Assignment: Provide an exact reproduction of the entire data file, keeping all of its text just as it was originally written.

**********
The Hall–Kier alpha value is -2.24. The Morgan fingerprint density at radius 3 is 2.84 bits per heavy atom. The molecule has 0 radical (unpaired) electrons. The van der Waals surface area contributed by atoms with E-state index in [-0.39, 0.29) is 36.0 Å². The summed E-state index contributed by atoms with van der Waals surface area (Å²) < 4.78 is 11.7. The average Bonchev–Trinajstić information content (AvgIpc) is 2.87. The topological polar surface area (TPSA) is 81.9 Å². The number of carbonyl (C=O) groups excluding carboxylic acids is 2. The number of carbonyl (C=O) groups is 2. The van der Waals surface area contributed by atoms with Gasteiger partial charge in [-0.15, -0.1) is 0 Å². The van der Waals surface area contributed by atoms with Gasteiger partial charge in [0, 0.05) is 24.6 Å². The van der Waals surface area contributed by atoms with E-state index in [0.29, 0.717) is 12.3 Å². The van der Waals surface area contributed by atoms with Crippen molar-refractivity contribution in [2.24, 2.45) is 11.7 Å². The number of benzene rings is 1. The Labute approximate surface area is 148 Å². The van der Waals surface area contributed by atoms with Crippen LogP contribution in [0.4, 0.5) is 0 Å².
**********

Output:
The Hall–Kier alpha value is -2.24. The Morgan fingerprint density at radius 3 is 2.84 bits per heavy atom. The molecule has 0 radical (unpaired) electrons. The van der Waals surface area contributed by atoms with E-state index in [-0.39, 0.29) is 36.0 Å². The summed E-state index contributed by atoms with van der Waals surface area (Å²) < 4.78 is 11.7. The average Bonchev–Trinajstić information content (AvgIpc) is 2.87. The topological polar surface area (TPSA) is 81.9 Å². The number of carbonyl (C=O) groups excluding carboxylic acids is 2. The number of carbonyl (C=O) groups is 2. The van der Waals surface area contributed by atoms with Gasteiger partial charge in [-0.15, -0.1) is 0 Å². The van der Waals surface area contributed by atoms with Gasteiger partial charge in [0, 0.05) is 24.6 Å². The van der Waals surface area contributed by atoms with E-state index in [0.29, 0.717) is 12.3 Å². The van der Waals surface area contributed by atoms with Crippen molar-refractivity contribution in [2.24, 2.45) is 11.7 Å². The number of benzene rings is 1. The Labute approximate surface area is 148 Å². The van der Waals surface area contributed by atoms with Crippen LogP contribution in [0.4, 0.5) is 0 Å².